In an effort to read more and become a little more discerning over what I read, and in order to keep up with my New Year's resolutions, I'm going to be posting book reviews each Tuesday. That's the hope, anyway. I know I'll miss a few here and there, but the idea is to read more books, post my reviews, and ultimately knock out two resolutions with one stone. And, these reviews will be my opinions and aren't anything close to print quality. I don't know anything about writing a book review, except to write what I liked and didn't like. I am the ultimate non-authority figure.
Is Everyone Hanging Out Without Me? (And Other Concerns)
I received a copy of this book from Brian and Robyn for Christmas. I was pretty pumped to see this, since I love The Office, and Mindy as Kelly Kapoor cracks me up every single time. (Remember Phyllis' wedding?)
On the whole, I enjoyed Mindy's memoir. She writes conversationally, and her memoir includes one-liners and a sardonic tone that I myself have often used.
I feel like I should mention here that this is NOT "great writing". Shakespeare, she is not. But for a book of this type, that's perfectly okay. No one wants to read a memoir that's didactic and ridiculous. And it's nice to know that Mindy has a sense of humor about herself and her career up to this point.
The first few chapters are my favorite. Mindy has a way of relaying the events from her youth as though she's sitting down with a girlfriend over coffee. Her description of herself as a fat Indian child are especially entertaining. ("Do you know how statistically rare this is?") She has a really great way of telling her audience about the realization that her junior high besties weren't the super fab group she thought they were, coming on the heels of a slumber party in which she was the only one tickled by Monty Python's Ministry of Silly Walks.
The first few chapters are written really well, with lots of heart and thought tucked in for good measure.
After that, especially in the last part, the writing feels really rushed. In the introduction, Mindy mentions that this is NOT Tina Fey's book. But I couldn't stop from feeling like she was under the gun to get her book printed because Tina Fey's book was coming out. (I have not read Bossypants.)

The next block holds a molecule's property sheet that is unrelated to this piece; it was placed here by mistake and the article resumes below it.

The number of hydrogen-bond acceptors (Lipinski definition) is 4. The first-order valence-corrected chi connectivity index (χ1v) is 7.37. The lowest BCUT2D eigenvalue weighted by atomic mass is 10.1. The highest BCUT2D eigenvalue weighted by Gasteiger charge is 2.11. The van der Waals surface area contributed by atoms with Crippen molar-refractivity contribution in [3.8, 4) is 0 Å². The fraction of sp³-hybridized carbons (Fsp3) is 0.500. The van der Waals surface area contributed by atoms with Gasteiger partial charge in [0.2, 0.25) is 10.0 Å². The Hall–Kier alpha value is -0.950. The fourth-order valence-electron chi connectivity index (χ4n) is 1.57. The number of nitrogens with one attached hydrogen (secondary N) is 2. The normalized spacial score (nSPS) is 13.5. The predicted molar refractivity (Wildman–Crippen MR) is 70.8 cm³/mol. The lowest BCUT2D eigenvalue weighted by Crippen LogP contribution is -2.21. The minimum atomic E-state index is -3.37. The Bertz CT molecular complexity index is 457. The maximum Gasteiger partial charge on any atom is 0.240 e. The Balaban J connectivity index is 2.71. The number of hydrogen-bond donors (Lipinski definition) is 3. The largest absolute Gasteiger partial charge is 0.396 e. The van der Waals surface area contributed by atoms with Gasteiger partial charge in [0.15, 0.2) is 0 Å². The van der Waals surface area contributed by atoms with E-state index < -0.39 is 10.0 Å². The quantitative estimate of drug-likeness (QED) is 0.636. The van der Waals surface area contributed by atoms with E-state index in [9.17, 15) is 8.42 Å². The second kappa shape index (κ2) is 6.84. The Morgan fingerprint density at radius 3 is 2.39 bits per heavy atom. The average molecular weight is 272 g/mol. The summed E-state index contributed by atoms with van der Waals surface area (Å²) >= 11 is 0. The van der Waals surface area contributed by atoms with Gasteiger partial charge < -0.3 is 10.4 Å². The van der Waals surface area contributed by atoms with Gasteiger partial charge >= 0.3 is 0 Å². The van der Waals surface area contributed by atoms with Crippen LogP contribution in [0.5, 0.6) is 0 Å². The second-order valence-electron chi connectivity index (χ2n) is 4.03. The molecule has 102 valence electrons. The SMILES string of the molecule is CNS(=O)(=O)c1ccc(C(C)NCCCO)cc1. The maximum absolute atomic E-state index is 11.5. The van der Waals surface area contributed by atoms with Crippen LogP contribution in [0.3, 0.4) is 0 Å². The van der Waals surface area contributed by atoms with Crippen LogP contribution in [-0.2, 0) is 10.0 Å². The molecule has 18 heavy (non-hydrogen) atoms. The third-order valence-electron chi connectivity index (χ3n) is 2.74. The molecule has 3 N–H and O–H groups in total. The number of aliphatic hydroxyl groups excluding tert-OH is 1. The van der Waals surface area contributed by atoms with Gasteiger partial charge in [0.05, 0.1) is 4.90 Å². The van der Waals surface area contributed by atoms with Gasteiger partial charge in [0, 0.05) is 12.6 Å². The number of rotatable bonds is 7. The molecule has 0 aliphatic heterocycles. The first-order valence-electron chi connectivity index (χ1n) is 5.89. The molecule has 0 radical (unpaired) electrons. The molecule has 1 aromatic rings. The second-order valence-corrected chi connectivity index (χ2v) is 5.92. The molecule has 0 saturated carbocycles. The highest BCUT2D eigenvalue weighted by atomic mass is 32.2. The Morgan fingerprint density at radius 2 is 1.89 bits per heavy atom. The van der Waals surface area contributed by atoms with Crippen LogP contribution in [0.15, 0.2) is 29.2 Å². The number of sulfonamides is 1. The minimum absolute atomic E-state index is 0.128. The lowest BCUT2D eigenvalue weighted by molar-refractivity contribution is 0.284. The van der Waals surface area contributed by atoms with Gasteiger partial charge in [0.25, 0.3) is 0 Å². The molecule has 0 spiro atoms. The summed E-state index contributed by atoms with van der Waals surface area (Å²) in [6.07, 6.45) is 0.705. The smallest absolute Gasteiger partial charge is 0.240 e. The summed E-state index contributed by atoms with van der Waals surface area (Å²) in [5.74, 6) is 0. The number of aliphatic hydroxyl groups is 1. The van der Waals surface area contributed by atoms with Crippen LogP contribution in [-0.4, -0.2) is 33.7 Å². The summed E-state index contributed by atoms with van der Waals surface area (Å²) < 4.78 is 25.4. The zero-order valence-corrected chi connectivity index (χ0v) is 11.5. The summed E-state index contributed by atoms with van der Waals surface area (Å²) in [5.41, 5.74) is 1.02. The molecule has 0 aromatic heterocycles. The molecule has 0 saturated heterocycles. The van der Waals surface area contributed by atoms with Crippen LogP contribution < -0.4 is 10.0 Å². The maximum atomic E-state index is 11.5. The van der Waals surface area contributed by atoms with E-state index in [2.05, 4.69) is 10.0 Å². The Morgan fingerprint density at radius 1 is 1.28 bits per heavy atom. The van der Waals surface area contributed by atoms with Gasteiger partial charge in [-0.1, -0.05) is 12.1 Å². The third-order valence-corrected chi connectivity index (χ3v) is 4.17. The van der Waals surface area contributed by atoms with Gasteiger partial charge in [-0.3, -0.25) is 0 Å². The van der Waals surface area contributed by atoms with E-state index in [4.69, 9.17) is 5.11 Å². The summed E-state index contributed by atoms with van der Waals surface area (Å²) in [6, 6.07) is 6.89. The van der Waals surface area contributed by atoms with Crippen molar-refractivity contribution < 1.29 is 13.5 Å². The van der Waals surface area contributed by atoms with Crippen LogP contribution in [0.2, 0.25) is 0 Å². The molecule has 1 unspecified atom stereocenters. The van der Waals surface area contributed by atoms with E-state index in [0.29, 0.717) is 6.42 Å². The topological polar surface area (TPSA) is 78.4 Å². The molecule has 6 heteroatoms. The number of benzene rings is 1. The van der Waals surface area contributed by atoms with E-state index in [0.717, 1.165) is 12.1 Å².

While Mindy's conversational tone lends itself to the first part, the latter parts of the book read like you're standing at your high school reunion, talking to that girl you were sorta-kinda-friends with who made it big, politely exchanging stories about your life since high school, all while she's sipping her drink and scanning the room, looking for her best friends or ex-boyfriend to enter the gym.
Obviously, The Office is a huge party of Mindy's life right now, and, at this writing, what she's best known for. She does a great job talking about her experiences there, though she's not above a little name-dropping throughout that chapter. She's also sure to mention specific episodes that she's written and/or directed. Basically, lines of this chapter read as, "The Office yada yada yada blah blah blah the episode, "Michael's Last Dundies", which I directed. Blah blah blah Dundies, which I also wrote." It comes across as though she's trying to make sure we know she's a writer/director/actor on the series, not just Kelly Kapoor. I'm uncertain if this is bragging, or just a poor explanation of everything she does as a member of The Office crew.
For reasons unknown, maybe so she can't be sued or out of respect for her former colleagues and employers, Mindy changes the names of everyone in the book who isn't directly associated with The Office and the two-woman show that launched her career, Matt and Ben. For a time, she lived in New York City and was a production assistant on Crossing Over with John Edwards. She doesn't really comment on whether or not she believes Edwards has supernatural powers, but notes that the shows gave comfort to people who were grieving and hurting. But she never refers to Edwards or the show by name. She calls it Bridging the Underworld with Mac Teegarden for some reason. In this instance, I think she could have said, "I was a production assistant for a television show that attempted to connect the living to the other side", but I'm not a writer, editor, or production assistant. Ergo, I know nothing.
I'm still trying to figure out why she chose to include a chapter titled, "These Are The Narcissistic Photos On My Blackberry." It doesn't add much to the book, just the knowledge that prior to award shows she likes to check herself and make sure her makeup looks okay and that she's not smiling funny.
Her eulogy, written by a friend, is pretty funny. It's the kind of eulogy I'd like to be given at my own funeral, given by my best friend who can say, "I'm so glad I can finally say these thoughts out loud."
Overall, this is a good, light, relatively entertaining read. Fans of The Office will/should be pleased. This is a great beach or treadmill read. I cranked it out in a week because my reading time is limited, but it's easily finished in two days if you have the time to read.